speeches for Brutus and Cassius. Addison describes Cato as struggling with the storms of fate, soliloquizing on the immortality of the soul, and perishing in the cause of freedom. All that sounds well, but the truth of the matter is this (as a German writer has tersely expressed it)—so utterly corrupt had the Romans become before their liberties were overthrown, that an angel from heaven could not have saved them. What is the moral to be drawn from my short statement of early Roman history? Why, this—a nation exists, not by the letter of its laws, not by acts of parliament, which are lifeless things—but by the virtue, by the purity, and by the faith of the rulers and of the masses of the people ; and the very moment the people become, in a mass, irreligious and corrupt, their leaders profligate, you can no longer keep the spirit of freedom fresh and pure. I invite you to consider what was the state of Rome, even as a city, after the time that Cæsar Augustus issued “ a decree that all the world should be taxed.” Cæsar Augustus was at first a professing patriot, but when he had disposed of all his rivals, he became a cool and cunning tyrant. You have heard it said, “He found ancient Rome of brick, and left it of marble ;" which means that, possessed of boundless power and boundless wealth, he then did what a poorer and a better race of men had forgotten to do-adorned the City of Rome, and made it, in point of architectural beauty, and in reference to the enjoyment of physical life, the most wonderful city of ancient times. Let us examine how the Roman people lived; what kind of city Ancient Rome was, and by what kind of men it was adorned and governed. Augustus Cæsar had Mæcenas for his friend, Agrippa for his minister, the wit of Horace to season his supper, and the poetry of Virgil to enjoy. Augustus and his advisers were very methodical—they loved “law and order:” so they divided their great city, the population of which was not equal to five-eighths of the population of London at the present day, into fourteen departments. Writers say, that as far as they are enabled to calculate, the population of Rome was about one million and a half or two millions; but still they were in the City of the Seven Hills; surrounded with walls and much pent up and confined at the time Augustus ruled the world. Now the very word Rome signifies strength : everything the Romans did was done with prodigious solidity; their buildings were erected to last almost for eternity. It would be impossible at this distance of time, and in the present state of our information of the ancient city, to have regard to their streets ; because it is a matter of conjecture what description of dwelling-houses for the masses they built; but as to their public buildings, we can be more specific, and why ? — Ancient Rome was divided, as I have said, into fourteen regions, and, being a methodical people, the Romans never erected a public building that they did not preserve a record of it in the department to which it belonged. It was recorded in a catalogue by the regionaries : these catalogues have come down to modern times, and skilful archæologists have pursued their inquiries as to every ruined temple, every broken arch, every column that stands in solitary splendour; and they have so guided their investigations as to restore, by their plans and drawings, the original building on the very spot, and almost in the exact form in which it was originally erected.'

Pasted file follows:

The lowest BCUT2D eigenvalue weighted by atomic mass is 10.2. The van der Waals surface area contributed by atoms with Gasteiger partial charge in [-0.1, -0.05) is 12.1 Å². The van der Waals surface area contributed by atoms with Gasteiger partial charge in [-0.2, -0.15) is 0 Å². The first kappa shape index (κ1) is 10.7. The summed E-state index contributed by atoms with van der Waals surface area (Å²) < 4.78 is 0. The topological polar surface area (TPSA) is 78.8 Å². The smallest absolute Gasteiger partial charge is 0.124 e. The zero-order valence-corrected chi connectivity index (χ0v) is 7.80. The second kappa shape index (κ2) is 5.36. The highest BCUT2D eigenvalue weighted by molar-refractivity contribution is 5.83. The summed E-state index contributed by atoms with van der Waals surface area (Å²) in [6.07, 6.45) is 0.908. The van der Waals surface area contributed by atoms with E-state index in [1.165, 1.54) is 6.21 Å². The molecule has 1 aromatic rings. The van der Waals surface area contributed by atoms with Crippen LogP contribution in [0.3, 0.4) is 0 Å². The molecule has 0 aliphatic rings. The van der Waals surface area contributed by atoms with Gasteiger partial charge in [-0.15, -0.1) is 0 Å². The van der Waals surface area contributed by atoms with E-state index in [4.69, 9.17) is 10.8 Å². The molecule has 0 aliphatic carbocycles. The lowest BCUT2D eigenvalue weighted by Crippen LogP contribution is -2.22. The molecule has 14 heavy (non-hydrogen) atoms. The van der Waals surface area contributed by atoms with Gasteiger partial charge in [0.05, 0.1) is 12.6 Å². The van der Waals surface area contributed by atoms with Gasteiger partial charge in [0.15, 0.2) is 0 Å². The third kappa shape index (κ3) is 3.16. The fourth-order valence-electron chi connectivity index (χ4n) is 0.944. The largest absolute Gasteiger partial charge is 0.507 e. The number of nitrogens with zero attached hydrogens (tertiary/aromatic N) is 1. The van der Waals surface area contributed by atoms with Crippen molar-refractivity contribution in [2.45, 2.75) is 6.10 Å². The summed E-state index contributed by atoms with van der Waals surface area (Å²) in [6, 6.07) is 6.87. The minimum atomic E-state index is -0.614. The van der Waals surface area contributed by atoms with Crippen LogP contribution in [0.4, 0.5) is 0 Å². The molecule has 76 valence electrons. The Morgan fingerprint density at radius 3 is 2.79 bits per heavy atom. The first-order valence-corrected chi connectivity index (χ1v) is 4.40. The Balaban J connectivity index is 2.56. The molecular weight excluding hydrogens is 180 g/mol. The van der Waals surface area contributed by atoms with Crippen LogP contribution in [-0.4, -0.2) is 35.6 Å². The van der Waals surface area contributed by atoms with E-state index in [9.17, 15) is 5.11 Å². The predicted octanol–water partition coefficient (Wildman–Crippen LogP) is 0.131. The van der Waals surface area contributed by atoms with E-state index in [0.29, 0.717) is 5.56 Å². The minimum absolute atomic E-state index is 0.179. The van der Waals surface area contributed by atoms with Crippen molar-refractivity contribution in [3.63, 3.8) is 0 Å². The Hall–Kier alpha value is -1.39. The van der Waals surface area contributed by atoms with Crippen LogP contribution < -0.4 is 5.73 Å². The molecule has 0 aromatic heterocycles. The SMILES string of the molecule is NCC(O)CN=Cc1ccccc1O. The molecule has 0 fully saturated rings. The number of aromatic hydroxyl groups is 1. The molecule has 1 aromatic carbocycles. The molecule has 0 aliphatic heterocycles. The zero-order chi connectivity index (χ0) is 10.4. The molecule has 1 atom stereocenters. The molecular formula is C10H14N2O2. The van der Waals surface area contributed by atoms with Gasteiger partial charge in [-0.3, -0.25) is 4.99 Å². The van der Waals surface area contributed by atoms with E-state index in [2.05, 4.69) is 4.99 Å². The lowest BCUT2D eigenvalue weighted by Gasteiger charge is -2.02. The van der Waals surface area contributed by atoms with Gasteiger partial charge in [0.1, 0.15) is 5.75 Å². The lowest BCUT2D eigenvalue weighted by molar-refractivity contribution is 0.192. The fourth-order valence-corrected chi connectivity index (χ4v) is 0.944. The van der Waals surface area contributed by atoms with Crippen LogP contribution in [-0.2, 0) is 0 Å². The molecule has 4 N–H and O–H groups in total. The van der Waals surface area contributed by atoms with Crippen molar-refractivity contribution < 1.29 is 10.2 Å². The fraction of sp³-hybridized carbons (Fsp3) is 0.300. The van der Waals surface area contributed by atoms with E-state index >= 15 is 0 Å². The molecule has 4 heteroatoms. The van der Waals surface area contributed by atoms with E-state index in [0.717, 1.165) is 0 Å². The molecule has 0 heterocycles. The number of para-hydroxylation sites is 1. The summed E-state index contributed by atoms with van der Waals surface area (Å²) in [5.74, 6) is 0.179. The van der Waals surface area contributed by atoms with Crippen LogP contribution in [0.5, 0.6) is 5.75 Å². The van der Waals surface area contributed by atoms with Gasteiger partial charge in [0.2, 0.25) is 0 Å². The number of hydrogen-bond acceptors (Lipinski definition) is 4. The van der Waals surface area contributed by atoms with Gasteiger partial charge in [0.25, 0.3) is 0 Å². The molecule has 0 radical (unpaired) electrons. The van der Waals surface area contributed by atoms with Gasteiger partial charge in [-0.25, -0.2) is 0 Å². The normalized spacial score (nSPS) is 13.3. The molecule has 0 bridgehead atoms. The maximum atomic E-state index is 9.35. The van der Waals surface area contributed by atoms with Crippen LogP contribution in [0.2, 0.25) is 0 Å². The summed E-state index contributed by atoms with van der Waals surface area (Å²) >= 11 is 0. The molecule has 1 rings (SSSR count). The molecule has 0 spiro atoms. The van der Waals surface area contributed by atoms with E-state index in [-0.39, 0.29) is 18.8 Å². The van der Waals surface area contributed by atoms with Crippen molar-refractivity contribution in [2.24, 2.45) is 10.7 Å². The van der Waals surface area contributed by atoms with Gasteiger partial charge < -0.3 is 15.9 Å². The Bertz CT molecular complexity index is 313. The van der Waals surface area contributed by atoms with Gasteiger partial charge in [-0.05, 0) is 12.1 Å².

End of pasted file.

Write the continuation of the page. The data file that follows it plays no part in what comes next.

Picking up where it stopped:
The Romans were very religious, and this had a great effect on the early progress of Christianity—as I shall in a moment show. They had no idea of a State disconnected from religion; therefore religion, though it was a false religion, was interwoven with all their public acts. When the Senate assembled, it was in a temple, and they commenced with a religious ceremony, as we commence our meetings in our